The IRS sends a CP501 notice when you have unpaid taxes. A CP501 explains which tax account you owe money on, how much you owe the IRS, when the balance due date is, and what your options are for paying the balance.
If you fail to act on a CP501 notice, the IRS will initiate more aggressive collection efforts to settle your back taxes. Therefore, even if you cannot pay the full past due taxes indicated on your CP501 notice, or you disagree with the assessment that you owe the IRS money, you shouldn’t ignore the CP501 letter.
You have several options aside from simply paying the total unpaid taxes at once. These include setting up an IRS payment plan, submitting an Offer in Compromise, or filing a dispute.
What Is a CP501 Notice?
A CP501 notice is also known as a First Notice of Balance Due. It is often the first step the IRS takes in attempting to collect an unpaid tax balance, though in many cases it follows the sending of a separate notice, a CP14 notice. If the IRS believes you owe money on one of your tax accounts, it might send you a CP501 notice to let you know that you need to make arrangements to pay your past due tax balance.
Why Did I Receive a CP501 Notice From the IRS?
You received a CP501 notice from the IRS because you owe past due taxes on one of your tax accounts. Sending the CP501 notice is usually one of the first — and least aggressive — steps of many that the IRS takes to recover unpaid taxes you owe. As long as you don’t ghost the IRS after receiving a CP501 notice, and you follow the proper steps for responding to the CP501, you should be able to avoid more forceful IRS collection efforts.
What’s the Difference Between a CP501 Notice and a CP14 Notice?
Both a CP501 notice and a CP14 notice include the same information — that the IRS shows you have unpaid taxes. In fact, delinquent taxpayers often receive both notices, and when they do, the CP14 notice often comes first.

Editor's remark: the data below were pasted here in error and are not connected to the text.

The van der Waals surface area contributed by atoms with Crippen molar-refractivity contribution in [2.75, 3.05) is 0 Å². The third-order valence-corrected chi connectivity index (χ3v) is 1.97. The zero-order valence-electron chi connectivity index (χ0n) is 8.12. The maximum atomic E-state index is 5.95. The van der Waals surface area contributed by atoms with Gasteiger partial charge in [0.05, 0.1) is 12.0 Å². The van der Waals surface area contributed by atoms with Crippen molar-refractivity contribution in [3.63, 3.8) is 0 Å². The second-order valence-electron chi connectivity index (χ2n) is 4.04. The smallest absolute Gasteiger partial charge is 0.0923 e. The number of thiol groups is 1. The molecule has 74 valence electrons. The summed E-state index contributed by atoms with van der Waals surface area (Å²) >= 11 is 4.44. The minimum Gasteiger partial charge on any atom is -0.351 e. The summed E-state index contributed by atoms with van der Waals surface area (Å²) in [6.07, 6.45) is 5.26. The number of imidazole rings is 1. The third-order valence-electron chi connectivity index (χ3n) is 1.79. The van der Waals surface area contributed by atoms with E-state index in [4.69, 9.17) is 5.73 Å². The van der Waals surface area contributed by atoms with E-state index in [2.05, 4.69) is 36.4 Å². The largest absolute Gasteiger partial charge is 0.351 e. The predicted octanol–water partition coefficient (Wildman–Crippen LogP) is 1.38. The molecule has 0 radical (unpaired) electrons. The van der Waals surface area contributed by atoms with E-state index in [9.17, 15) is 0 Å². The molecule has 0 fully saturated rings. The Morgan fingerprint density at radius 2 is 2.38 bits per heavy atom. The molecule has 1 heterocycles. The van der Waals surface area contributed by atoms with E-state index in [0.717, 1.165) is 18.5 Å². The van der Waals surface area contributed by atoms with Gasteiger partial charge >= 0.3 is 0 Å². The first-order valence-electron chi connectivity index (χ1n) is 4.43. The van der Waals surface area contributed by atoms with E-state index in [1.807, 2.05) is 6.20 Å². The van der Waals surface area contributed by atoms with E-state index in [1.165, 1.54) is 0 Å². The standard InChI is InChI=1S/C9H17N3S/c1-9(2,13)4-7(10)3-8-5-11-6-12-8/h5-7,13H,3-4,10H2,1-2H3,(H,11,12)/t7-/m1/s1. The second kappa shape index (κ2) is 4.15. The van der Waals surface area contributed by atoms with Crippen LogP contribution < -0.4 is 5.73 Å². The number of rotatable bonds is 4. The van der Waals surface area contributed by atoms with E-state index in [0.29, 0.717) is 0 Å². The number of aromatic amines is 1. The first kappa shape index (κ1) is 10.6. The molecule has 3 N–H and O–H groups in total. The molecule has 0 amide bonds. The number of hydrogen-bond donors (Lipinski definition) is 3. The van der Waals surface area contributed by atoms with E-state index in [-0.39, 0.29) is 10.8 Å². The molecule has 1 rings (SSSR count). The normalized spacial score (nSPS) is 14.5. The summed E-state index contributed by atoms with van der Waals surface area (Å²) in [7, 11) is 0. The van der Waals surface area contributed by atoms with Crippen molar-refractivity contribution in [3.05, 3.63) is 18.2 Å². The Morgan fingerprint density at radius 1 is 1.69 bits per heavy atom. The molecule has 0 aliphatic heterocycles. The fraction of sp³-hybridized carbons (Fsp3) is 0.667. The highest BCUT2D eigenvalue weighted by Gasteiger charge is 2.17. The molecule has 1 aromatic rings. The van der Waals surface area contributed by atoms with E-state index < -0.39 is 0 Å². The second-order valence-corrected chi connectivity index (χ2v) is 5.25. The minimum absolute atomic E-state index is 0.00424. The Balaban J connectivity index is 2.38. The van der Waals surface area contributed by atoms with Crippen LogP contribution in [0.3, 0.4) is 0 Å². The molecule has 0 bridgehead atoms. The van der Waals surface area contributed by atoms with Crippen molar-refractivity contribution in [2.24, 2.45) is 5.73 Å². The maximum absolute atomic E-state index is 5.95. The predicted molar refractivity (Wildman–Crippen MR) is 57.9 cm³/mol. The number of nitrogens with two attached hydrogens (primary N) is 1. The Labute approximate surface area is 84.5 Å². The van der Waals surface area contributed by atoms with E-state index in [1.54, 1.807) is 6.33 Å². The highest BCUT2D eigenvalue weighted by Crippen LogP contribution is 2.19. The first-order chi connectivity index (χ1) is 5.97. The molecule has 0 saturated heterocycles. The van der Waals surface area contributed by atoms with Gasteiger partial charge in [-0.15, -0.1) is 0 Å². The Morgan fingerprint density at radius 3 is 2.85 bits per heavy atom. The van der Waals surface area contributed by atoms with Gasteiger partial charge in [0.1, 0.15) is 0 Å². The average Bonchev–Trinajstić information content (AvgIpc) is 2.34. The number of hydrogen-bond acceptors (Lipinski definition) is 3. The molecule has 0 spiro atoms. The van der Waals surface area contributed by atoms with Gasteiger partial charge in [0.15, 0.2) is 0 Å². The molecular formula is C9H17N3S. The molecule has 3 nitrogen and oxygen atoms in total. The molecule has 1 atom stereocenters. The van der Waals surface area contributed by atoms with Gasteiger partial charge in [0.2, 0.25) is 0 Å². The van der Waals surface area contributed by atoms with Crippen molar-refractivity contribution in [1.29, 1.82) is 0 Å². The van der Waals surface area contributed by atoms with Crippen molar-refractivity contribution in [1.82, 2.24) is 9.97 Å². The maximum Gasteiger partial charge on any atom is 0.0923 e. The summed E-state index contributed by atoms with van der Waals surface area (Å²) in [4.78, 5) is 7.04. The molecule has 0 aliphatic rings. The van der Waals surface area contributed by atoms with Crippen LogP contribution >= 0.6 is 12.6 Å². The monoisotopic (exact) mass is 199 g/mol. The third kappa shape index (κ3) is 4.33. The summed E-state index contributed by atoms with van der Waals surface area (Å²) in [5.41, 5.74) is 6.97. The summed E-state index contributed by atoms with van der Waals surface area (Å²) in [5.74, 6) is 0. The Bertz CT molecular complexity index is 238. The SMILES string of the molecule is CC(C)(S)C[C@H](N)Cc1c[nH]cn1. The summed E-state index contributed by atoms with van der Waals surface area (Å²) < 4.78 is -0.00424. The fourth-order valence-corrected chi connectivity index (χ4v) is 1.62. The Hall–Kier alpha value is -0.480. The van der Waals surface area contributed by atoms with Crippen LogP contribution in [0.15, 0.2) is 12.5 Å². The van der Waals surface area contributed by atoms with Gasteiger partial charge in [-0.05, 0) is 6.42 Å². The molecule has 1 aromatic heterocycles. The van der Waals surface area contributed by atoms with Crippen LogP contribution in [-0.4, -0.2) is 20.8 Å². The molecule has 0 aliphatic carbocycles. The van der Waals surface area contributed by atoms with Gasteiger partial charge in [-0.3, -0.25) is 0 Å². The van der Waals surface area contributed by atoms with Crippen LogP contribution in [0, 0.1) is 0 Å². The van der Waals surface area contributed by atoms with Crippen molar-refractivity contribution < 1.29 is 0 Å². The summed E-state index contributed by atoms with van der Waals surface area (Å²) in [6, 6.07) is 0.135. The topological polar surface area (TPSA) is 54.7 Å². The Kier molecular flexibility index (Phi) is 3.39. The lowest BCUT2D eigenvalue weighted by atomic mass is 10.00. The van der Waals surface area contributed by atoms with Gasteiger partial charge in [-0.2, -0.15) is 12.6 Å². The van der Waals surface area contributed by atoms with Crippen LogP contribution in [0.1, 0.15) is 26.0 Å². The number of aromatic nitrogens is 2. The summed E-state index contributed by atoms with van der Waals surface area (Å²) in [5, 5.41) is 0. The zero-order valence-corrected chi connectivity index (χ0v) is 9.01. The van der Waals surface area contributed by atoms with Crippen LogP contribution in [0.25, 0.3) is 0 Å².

What Do I Have to Do When I Receive a CP501 Notice?
Upon receiving a CP501 notice, you have three options to stay in the IRS’s good graces. First, you can pay the total amount you owe the IRS in a single payment. Second, you can contact the IRS via the toll-free number at the top right corner of the CP501 notice to set up other payment arrangements. Third, you can dispute the claim by contacting the IRS.
What Should I Do if I Disagree with My CP501 Notice?
If you disagree with your CP501 notice, you should contact the IRS immediately to dispute. Make sure you have as much evidence as you can produce to corroborate your claim — cancelled checks, amended tax returns and so forth. The more evidence you can present, the stronger your case, and the more likely the IRS will side in your favor.
What Happens if I Do Not Respond to My CP501 Notice?
If you fail to respond to your CP501 notice, the IRS will send additional notices and escalate their collection efforts, such as filing a tax lien or garnishing wages.
Does the IRS Charge Interest and Penalties if I Have a Tax Balance Due?
Yes, if you pay your taxes late, the IRS will assess a penalty starting the day after they were due. You will also rack up interest on your outstanding tax balance for every day it remains unpaid.
What Are My Options if I Receive a CP501 Notice and Can’t Pay the Full Amount I Owe the IRS?
If you can’t pay the full amount you owe the IRS, you can set up an IRS payment plan or long-term installment agreement, submit an Offer in Compromise (OIC) (Read more on: “Offer in Compromise Requirements“) to settle your tax debt for a lesser amount, or request hardship status (Currently Not Collectible) if you can’t make any payments to the IRS.
An IRS expert at Wiztax can help you resolve your back taxes. Call us today at (866) 568-4593 to learn more about how we can help, or start here to take our free online evaluation. Regardless, we promise to save you thousands in fees.
6 Simple Questions. Free Evaluation.
Join our Newsletter
Enter your email address to join our free newsletter. Get all the latest news and updates.